Artwork

Stone of Shona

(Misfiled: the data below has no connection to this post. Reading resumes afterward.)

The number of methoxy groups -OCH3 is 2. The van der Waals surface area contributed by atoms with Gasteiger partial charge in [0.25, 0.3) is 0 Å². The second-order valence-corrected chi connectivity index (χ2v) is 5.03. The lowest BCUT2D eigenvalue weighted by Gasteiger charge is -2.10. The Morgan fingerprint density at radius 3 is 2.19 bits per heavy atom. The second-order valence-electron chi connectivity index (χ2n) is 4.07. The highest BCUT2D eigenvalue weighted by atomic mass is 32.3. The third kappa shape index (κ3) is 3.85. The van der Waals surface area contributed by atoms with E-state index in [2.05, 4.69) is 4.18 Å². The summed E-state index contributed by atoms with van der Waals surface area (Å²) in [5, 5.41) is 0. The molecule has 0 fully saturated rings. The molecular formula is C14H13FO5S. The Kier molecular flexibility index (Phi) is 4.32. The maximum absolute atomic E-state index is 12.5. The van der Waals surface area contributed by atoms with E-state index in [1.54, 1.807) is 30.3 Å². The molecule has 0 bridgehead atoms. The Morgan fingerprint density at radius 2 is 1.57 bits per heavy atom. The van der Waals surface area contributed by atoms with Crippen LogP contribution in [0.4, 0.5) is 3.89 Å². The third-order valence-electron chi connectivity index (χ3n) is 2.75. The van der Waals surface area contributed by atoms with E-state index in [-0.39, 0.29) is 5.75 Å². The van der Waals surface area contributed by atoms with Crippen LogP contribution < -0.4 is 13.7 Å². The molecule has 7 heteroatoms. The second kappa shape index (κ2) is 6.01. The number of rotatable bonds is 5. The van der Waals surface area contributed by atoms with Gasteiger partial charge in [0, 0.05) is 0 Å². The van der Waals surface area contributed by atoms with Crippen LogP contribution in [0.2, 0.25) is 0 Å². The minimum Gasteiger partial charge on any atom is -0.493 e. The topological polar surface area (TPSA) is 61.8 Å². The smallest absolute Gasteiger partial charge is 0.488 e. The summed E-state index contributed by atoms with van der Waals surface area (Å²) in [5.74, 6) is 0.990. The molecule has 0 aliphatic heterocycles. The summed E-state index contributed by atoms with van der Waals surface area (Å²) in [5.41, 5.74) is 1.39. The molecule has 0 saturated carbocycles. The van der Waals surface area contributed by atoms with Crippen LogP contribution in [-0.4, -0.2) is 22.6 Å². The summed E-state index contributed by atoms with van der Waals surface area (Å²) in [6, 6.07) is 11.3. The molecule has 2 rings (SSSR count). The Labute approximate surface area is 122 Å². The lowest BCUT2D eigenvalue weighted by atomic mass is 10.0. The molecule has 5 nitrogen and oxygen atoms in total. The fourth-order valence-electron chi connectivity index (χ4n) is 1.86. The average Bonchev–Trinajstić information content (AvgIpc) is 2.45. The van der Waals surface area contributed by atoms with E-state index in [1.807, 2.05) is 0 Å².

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Stone of Shona